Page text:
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Kobani: Unexploded weapons contamination "beyond our worst nightmares"

Explosive weapons

Handicap International mine action experts have assessed the beleaguered city of Kobani, Syria in April, and discovered an alarming level of unexploded ordnance contamination. Four months of combat, including ground fighting and coalition air strikes, left an average of 10 munitions per square metre in the city centre and destroyed nearly 80% of buildings, according to the Handicap International brief released today.

A bomb crater in Kobani, Syria.

A bomb crater in Kobani, Syria. | © P.Houillat / Handicap International

“What we saw in Kobani was beyond our worst nightmares: a significant part of the city is vastly destroyed and unexploded weapons contamination of all kinds have reached a density and diversity that has hardly ever been witnessed before,” said Fred Maio, Handicap International’s Mine Action Program Development Manager.

“The unexploded devices and booby traps pose a daily threat to the people who fled Kobani and are now trying to return home. This explosive pollution will make it impossible for people to reconstruct their lives, and blocks access to several areas. It also prevents humanitarian organizations from operating safely and providing the necessary support to this vulnerable population.”

Handicap International experts witnessed first-hand the consequences of the violent clashes that took place in the city centre, as well as in Kobani’s southern and northern neighbourhoods. The team discovered unexploded devices, both manufactured and homemade, in the rubble of collapsed and damaged buildings. In addition, a significant number of booby traps, including explosive devices left in corpses, are still scattered around the neighbourhoods where the fiercest fighting took place.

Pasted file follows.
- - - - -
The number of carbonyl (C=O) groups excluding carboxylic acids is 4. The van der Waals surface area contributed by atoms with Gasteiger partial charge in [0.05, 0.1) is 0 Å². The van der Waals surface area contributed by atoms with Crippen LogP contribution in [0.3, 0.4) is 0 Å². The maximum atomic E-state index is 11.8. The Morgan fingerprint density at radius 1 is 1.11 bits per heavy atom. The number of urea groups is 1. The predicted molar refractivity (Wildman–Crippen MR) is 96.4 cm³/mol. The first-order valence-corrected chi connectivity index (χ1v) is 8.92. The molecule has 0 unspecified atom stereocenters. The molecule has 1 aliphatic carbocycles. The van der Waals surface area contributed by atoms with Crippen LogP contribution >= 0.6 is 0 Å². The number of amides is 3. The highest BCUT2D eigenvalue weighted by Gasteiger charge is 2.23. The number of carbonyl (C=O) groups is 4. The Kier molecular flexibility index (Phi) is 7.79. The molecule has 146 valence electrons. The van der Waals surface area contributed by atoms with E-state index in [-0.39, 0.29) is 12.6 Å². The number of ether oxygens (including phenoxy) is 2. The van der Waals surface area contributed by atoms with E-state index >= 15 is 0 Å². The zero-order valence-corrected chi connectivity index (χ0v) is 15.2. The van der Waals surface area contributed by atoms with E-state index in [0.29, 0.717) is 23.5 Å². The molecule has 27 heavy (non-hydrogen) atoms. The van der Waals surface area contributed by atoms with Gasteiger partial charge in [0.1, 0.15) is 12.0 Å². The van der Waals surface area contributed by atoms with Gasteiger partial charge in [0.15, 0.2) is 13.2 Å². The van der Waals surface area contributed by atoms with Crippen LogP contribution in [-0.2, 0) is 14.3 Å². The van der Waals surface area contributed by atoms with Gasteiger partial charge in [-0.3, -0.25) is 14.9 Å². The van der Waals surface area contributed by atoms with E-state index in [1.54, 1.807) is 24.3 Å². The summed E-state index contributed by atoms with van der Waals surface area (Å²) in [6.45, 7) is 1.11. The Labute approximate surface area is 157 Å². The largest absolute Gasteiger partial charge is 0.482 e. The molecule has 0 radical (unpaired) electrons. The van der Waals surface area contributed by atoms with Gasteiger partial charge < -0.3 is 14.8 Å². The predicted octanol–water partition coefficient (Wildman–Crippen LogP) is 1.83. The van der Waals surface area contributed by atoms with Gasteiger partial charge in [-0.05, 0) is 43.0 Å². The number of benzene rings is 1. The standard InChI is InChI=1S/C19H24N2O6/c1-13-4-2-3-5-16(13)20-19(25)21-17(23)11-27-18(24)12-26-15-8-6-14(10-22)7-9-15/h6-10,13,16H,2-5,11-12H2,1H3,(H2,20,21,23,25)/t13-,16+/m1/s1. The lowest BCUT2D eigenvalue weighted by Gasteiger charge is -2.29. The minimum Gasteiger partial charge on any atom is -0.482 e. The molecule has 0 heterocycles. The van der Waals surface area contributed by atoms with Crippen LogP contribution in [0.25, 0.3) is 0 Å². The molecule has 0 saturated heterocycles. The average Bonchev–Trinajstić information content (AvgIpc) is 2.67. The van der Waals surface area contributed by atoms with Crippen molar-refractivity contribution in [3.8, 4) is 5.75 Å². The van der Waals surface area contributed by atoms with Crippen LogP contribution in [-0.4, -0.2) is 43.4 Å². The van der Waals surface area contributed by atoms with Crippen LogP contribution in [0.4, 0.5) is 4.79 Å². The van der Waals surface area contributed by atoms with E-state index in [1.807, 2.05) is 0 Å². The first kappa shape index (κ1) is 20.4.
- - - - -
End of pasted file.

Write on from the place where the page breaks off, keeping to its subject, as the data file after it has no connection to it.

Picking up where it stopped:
More than 1,000 bomb craters - some more than 10 metres in diameter - can be found around the city. These scars were created during a frenzy of violence, including more than 700 airstrikes using 550lbs to one-tonne aerial bombs, and the explosions of 40 booby-trapped cars in the city centre.

Immediate action must be taken to protect civilians from the deadly and disabling effects of these weapons, and to support the people who are injured by them. Handicap International has begun risk awareness activities to protect the civilians who may come into contact with explosive remnants of war and improvised explosive devices.

Clearing weapons and removing rubble are urgent priorities, as people returning home may be tempted to remove unexploded ordnance by themselves. Handicap International is committed to providing the communities living in and around Kobani with its expertise in the mapping, clearance, and disposal of conventional weapons and improvised explosive devices.

It is also time for the international community to acknowledge the horrifying impact of the use of explosive weapons in populated areas like Kobani, and to actively engage in an international political commitment to end the use of explosive weapons in populated areas.

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